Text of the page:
Abstract #67

# 67
M. Robles*1, E. Nouveau1, L. Wimel2, C. Dubois2, M. Dahirel1, A. Tarrade1, P. Chavatte-Palmer1, 1UMR BDR, INRA, ENVA, Université Paris Saclay, Jouy en Josas, France;, 2IFCE, Chamberet, France.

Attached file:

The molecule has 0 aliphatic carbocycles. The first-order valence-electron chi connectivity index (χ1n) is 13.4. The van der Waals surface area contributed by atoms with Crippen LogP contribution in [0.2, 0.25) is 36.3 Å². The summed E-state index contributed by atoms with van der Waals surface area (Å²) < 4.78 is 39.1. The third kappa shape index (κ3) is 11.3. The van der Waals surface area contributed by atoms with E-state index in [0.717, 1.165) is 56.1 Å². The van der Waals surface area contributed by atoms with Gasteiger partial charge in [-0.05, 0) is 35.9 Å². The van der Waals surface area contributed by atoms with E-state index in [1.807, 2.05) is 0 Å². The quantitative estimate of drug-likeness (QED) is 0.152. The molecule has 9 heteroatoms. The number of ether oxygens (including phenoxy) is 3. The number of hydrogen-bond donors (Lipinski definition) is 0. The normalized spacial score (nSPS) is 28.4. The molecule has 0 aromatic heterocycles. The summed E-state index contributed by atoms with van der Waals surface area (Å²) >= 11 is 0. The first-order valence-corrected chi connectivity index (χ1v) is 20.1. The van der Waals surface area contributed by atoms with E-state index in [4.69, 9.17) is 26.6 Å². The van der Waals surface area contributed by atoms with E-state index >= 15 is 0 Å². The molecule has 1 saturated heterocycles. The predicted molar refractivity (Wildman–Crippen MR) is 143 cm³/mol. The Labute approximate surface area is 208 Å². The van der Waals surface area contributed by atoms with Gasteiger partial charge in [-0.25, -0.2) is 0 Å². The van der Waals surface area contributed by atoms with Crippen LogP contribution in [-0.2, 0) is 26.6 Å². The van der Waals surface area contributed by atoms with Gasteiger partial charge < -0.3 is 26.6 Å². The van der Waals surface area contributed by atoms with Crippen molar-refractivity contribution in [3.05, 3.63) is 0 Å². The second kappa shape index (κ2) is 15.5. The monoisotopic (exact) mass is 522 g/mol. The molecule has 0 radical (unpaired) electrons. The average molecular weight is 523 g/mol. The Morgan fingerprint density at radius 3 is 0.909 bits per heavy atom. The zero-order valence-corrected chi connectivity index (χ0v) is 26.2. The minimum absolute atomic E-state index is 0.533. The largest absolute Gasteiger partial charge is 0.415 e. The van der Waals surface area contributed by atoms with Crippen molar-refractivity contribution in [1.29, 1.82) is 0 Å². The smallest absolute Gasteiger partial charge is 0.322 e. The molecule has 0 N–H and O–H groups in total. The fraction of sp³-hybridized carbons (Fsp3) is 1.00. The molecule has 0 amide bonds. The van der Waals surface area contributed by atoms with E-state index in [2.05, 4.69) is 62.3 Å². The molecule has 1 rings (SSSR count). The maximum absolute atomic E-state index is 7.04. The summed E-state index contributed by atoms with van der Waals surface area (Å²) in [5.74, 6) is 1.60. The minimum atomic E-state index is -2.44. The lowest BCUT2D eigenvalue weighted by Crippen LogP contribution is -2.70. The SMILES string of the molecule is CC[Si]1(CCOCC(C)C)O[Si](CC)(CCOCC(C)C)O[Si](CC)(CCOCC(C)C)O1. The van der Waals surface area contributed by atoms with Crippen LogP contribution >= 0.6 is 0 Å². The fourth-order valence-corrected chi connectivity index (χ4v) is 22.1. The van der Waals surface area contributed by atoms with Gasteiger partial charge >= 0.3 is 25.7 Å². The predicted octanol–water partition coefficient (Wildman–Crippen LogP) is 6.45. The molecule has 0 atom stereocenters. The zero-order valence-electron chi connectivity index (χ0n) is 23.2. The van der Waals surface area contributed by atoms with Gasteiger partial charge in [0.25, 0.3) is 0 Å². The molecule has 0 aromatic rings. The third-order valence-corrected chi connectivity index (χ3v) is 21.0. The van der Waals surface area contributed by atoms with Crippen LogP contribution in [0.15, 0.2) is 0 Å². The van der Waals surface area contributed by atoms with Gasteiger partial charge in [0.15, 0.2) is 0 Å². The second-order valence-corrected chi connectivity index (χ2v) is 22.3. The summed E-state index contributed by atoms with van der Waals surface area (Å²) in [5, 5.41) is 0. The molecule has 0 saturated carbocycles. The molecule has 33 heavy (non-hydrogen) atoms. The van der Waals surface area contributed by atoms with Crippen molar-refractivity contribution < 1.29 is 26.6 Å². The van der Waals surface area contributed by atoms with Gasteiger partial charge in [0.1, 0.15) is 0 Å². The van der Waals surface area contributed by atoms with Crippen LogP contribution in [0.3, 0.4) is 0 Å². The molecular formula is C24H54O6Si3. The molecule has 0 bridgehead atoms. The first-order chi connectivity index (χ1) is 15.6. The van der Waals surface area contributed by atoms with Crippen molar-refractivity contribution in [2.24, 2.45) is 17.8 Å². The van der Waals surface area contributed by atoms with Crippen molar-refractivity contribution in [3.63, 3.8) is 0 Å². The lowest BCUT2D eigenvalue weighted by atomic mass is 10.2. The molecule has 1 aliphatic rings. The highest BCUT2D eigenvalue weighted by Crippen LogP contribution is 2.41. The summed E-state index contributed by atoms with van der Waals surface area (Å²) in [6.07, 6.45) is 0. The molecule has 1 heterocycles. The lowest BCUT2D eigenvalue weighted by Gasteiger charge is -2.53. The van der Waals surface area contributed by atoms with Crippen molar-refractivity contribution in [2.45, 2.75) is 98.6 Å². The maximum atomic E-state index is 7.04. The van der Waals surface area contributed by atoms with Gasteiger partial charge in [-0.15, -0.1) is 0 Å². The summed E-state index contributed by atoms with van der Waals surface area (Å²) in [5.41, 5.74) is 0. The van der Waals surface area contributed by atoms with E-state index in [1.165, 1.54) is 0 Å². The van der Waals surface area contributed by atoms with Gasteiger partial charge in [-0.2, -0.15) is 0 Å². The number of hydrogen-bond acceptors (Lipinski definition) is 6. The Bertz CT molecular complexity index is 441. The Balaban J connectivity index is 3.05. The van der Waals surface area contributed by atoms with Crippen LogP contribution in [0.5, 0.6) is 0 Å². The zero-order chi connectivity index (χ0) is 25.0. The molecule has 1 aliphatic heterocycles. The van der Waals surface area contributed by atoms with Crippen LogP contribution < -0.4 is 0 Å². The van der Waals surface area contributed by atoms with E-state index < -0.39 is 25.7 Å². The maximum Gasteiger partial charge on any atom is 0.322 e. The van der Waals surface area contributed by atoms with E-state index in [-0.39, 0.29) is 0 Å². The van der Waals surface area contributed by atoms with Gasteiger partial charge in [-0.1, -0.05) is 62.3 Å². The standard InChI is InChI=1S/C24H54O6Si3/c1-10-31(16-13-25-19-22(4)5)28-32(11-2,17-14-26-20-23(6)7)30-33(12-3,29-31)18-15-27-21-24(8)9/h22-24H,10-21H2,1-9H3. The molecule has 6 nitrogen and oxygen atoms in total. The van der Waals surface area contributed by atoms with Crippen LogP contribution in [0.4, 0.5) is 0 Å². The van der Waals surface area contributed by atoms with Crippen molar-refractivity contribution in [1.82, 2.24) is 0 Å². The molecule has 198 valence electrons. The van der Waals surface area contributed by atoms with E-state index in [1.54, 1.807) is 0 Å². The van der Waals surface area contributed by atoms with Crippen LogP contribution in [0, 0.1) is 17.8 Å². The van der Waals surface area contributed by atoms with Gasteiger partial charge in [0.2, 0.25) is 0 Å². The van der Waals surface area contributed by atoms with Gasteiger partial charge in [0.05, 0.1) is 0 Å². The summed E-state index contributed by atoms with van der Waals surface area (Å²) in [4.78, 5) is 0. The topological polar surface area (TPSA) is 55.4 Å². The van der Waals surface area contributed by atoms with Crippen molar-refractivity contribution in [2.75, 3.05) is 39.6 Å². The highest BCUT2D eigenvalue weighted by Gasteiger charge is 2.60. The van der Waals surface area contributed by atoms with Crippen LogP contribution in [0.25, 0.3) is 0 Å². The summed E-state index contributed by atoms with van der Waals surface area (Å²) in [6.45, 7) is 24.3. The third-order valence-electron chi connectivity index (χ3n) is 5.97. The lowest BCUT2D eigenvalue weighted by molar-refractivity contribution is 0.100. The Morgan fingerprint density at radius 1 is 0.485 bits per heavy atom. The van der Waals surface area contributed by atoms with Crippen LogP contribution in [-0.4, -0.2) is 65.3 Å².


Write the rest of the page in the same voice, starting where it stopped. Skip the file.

Obesity is a major health issue in the horse industry, often associated with insulin resistance. This study aimed to analyse effects of maternal obesity at insemination and insulin resistance during late gestation on term placenta and foals at term. A total of 24 multiparous saddlebred mares were allocated to 1 of 2 groups at insemination: group obese (O) had a body condition score (BCS, French scale 1–5) >4 (N = 15), and group normal (N) had a BCS = 4 (N = 9). From insemination until the sixth month of gestation, all the mares had access to pasture. From wintering, they were housed in box stalls and fed the same amount of energy, proteins, and fibre as a percentage of their body weight. During all the gestation, BCS, basal blood glucose, insulin, triglycerides, and nonesterified fatty acid plasma concentrations were measured each month. At 300 days of gestation, a frequent sampling glucose tolerance test, enabling the simultaneous evaluation of insulin sensitivity (IS) and glucose tolerance, was performed. At birth, placentas and foals were measured. Placentas were sampled around the umbilical cord to perform structural and functional analyses by stereology and RT-qPCR. Results were analysed using a type 3 ANOVA taking into account mare group and foal sex. Effects were considered significant when P < 0.05. At 300 days of gestation, the frequent sampling glucose tolerance test indicated that half of the O mares were insulin resistant (IS <1; N = 8), whereas the other half were insulin sensitive (IS >1; N = 7). Based on these results, O mares were subdivided in 2 groups: obese resistant and obese sensitive (OS). Obese resistant mares were 61% less insulin sensitive than N mares and 59% less insulin sensitive than OS mares (P < 0.0001, P < 0.01, respectively). There was no difference for IS between N and OS mares. All analyses were thus performed comparing the 3 groups. In the N group, 3 mares were insulin resistant (one-third of the mares of the N group). Feed intake during wintering was not different between groups. Mares of both O groups maintained a high BCS (>4) during pregnancy, whereas N mares lost BCS down 2.75 at birth (< 0.001). Basal glucose, insulin, triglycerides, and nonesterified fatty acid plasma were not different during gestation. At birth, no difference was observed for placental weight, surface and volume, nor for foal weight and withers height. The volume of allantoic vessels was reduced in placentas of OS mares compared with those of OR (P = 0.03; 78%) and N mares (P = 0.005; 65%). Moreover, placentas from OS mares had an increased volume of haemotrophic trophoblast (P = 0.03) and microcotyledonary vessels (P = 0.03) compared with N mares. No difference of expression was observed for 11 genes related to nutrient transfer, vascularization, growth, and development. Mare that are obese at insemination and insulin sensitive in late gestation appear to develop placental structural adaptations during gestation, possibly to increase fetoplacental exchanges, compared with obese, insulin resistant mares and lean mares. The monitoring of foal development (growth, metabolism, and osteoarticular status) is ongoing.